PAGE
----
Star power: the Irish role in a French nuclear reactor
Irish scientists on the Iter nuclear fusion project in Provence are helping to build the world’s most complex machine
An aerial shot of the Iter site this year
The world’s most complex machine is being built on a hilltop in the south of France. It aims to recreate the power of stars through nuclear fusion (not fission) and promises boundless energy with no greenhouse gases. Irish scientists and engineers are key players in this ambitious project, helping to develop the reactor in the Provence countryside.
The reactor, dubbed Iter (International Thermonuclear Experimental Reactor), will heat a dense soup of gas particles to 150 million degrees. Hydrogen nuclei will then bang together and fuse, releasing nuclear energy. It poses none of the risks of regular nuclear power, the scientists promise, but critics deride the machine as a colossal waste of money.
We know fusion works because it powers the sun, where hydrogens combine due to gravity and high temperature to produce helium and the energy released we’ve enjoyed this summer. Here on Earth, scientists will hold searing hot plasma in place using giant superconducting magnets, which will keep it away from the walls of its vacuum chamber.
“When you heat gas up sufficiently, it becomes ionised, so you end up with free electrons and positively charged ions,” says Miles Turner, director of the National Centre for Plasma Science and Technology in DCU. “So you get nuclear chemistry rather than your ordinary electron chemistry.”
Releasing the power of an atomic nucleus means more energy. In fact, it will release almost a million times more binding energy than burning coal, which just moves electrons around. Just a single gram of two types of hydrogen nuclei will generate the same energy as 8,000 litres of oil.
‘A soup of particles’
One way the plasma is fizzed up is by sending a beam through the magnetic field.
Irish scientist Deirdre Boilson heads up this effort in Iter. “Plasma is like a big soup of particles. When my beam goes in there it inevitably collides with these other particles and so gives energy to them,” the Castlebar native says. Boilson first got involved in fusion science in DCU, before she moved to sunny Aix-en-Provence to work on the Iter project.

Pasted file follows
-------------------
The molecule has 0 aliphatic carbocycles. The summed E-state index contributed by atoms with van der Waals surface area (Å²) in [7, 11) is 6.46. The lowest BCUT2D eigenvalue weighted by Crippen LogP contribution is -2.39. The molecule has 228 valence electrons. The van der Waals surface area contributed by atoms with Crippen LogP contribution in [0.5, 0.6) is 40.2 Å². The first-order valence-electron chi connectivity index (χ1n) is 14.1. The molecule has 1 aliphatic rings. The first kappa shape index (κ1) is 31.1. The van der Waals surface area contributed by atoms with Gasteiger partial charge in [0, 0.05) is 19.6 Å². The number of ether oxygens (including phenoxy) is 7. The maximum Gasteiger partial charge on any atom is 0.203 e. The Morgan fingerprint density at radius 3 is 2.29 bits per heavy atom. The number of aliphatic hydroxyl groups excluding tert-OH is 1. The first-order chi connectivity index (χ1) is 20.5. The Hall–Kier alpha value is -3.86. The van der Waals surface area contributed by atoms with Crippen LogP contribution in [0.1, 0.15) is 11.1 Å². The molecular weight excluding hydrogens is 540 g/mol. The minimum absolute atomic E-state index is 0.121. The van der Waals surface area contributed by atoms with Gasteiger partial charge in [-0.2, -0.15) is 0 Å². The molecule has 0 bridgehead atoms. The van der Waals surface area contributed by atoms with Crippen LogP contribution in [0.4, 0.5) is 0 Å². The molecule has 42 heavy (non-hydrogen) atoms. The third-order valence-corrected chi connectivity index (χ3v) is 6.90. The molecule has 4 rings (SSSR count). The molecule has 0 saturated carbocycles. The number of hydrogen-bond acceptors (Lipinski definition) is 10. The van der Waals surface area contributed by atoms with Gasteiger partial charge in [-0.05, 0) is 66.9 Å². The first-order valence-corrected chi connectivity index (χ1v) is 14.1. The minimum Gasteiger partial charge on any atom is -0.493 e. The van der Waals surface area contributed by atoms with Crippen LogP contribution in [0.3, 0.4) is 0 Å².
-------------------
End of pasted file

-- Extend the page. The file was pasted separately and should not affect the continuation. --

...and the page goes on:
Temperature for a scientist such as Boilson is a measure not of heat but of the average speed of particles. As a room warms, atoms and molecules increase their velocity.
Smashing two types of hydrogen – deuterium and tritium – produces high- energy neutron particles. It is difficult even to test materials’ ability to withstand these particles because they are not present naturally and cannot easily be produced.
Brian Macklin, a graduate of NUI Galway, is responsible for installation of the vacuum vessel, the heart of the reactor. A special route has been developed - with roads upgraded and widened – to allow the colossal parts be convoyed in from a port close to Marseille.
The size and weight of components and the fact that they have to be aligned so precisely poses a major engineering challenge, says Macklin.
“There are 17m-high components weighing, say, 400 tons that require alignment precision of two to three millimetres. Just parking your car to two to three millimetres’ precision would be a challenge for most people,” he says.
The machine comprises about a million parts. These will be made all around the world and shipped to the French site for assembly, which will involve about 4,000 construction workers.